The process for completing the design and construction of a building is often divided into notional ‘stages’. This can be helpful in establishing milestones for the submission of progress reports, the preparation of information for approval, client gateways, and for making payments. However there is a great deal of ambiguity between the naming of stages by different organisations and the definition of what individual stages include (see comparison of work stages) and so it is important that appointment documents make it clear specifically what activities fall within which stage, and what level of detail is required.
‘In use’ is a new phrase coined by the Royal Institute of British Architects (RIBA) for the 2013 Plan of Work. This plan comprises eight work stages, and its new terminology, stage referencing system and lack of detail have generated some criticism.
- 0 - Strategic definition.
- 1 - Preparation and brief.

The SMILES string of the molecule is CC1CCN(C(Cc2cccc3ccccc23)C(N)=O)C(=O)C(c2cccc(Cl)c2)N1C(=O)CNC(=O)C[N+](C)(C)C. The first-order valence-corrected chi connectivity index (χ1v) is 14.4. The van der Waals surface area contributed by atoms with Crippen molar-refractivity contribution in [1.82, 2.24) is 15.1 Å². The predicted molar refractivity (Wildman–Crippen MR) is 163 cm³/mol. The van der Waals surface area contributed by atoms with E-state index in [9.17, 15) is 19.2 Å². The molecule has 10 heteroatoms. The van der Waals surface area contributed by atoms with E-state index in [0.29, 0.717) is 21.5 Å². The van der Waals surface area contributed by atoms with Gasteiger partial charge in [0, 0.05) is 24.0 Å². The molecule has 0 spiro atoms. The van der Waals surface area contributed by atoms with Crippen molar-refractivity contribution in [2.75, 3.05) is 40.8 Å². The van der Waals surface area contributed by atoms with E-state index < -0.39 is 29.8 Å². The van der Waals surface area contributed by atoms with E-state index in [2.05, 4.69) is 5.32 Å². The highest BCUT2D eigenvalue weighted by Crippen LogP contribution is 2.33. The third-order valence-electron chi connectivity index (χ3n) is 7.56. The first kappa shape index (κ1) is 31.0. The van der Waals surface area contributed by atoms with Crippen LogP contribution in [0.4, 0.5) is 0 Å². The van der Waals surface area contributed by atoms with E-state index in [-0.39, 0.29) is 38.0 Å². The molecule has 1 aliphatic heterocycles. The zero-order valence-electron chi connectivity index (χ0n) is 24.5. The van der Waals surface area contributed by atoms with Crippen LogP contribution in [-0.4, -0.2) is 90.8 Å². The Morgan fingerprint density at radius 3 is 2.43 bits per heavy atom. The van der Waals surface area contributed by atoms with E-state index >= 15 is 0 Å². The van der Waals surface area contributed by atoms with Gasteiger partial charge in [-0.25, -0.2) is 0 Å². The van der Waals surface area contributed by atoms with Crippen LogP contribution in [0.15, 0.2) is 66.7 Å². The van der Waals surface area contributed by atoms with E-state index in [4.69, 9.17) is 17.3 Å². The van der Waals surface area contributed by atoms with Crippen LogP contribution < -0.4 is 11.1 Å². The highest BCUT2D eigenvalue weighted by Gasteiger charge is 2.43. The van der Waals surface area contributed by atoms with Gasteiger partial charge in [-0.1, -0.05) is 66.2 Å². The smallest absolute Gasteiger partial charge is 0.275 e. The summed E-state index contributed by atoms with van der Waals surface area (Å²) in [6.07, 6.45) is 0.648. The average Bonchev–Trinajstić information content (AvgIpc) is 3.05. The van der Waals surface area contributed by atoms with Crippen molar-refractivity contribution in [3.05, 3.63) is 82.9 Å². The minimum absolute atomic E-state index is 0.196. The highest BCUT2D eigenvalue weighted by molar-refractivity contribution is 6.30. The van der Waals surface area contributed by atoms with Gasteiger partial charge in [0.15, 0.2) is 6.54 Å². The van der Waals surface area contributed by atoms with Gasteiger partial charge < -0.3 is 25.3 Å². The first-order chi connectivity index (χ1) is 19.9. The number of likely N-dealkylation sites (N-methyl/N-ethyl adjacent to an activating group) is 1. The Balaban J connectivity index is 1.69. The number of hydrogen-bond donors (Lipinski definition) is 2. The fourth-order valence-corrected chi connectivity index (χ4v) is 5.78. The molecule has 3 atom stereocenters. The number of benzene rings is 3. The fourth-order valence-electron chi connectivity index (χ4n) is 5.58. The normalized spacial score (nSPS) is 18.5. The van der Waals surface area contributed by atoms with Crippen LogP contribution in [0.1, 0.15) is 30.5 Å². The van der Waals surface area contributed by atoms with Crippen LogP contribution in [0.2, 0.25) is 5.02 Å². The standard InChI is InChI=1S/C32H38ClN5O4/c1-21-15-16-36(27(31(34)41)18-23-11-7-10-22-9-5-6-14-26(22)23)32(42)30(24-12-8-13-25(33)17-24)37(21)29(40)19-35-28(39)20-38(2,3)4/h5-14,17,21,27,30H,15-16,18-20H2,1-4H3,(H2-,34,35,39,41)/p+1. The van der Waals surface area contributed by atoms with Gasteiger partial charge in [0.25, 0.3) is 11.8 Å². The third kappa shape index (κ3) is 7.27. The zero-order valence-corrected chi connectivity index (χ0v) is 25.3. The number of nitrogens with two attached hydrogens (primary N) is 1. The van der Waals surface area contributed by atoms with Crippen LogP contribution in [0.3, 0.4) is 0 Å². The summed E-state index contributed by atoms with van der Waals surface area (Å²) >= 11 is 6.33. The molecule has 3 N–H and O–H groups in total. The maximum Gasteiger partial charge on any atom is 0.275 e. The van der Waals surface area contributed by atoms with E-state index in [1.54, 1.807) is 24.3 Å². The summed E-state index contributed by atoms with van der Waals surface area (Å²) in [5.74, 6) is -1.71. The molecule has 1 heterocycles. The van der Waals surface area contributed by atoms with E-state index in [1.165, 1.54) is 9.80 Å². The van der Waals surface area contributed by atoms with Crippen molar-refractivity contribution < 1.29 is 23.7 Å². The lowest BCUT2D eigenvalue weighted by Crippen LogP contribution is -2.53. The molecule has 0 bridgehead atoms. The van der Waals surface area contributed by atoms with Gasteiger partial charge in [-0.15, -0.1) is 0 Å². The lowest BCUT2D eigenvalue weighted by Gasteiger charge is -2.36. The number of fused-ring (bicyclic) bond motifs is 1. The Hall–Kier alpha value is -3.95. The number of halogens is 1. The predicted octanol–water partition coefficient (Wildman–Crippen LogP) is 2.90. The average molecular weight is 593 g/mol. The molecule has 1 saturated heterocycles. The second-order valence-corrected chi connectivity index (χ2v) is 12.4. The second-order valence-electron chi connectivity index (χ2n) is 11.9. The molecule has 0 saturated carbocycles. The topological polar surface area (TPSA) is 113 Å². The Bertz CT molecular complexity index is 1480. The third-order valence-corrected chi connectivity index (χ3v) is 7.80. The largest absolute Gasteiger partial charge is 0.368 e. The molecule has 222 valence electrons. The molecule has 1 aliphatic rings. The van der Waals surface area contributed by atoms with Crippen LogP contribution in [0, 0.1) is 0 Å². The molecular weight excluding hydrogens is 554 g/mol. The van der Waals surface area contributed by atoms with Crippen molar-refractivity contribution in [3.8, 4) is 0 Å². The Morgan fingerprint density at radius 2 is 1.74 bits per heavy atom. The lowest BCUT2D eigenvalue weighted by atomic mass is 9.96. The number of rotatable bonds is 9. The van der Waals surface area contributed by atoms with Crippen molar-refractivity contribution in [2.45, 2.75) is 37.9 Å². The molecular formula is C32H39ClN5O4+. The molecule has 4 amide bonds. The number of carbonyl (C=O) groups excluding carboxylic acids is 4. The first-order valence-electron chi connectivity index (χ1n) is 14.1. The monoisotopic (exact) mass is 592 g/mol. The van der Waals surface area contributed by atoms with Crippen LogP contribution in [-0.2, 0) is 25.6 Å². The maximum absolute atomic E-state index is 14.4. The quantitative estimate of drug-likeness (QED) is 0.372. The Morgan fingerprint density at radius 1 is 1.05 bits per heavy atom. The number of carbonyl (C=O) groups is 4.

- 2 - Concept design.
- 3 - Developed design.
- 4 - Technical design.
- 5 - Construction.
- 6 - Handover and close out.
- 7 - In use.
Stage 7, ‘In Use’ is described by the RIBA as a new stage within the Plan of Work which includes post-occupancy evaluation and post-project review as well as ‘…new duties that can be undertaken during the In Use period of a building.’
- Energy consumption and energy certificates.
- Tenants queries.
- Facilities management.
- The preparation of tender documents for maintenance and operation contracts.
The RIBA suggest that whilst the building's ‘end of life’ might be considered during this stage, it is more likely to be part of Stage 0 for a new project.
 Related articles on Designing Buildings Wiki
- Comparison of work stages.
- Defects liability period.
- Designing Buildings Wiki Project plans.
- Developed design.
- Performance gap.
- Performance in use.
- Post-occupancy evaluation.
- Post-project review.
- RIBA Plan of Work.
- Soft landings.
 External references
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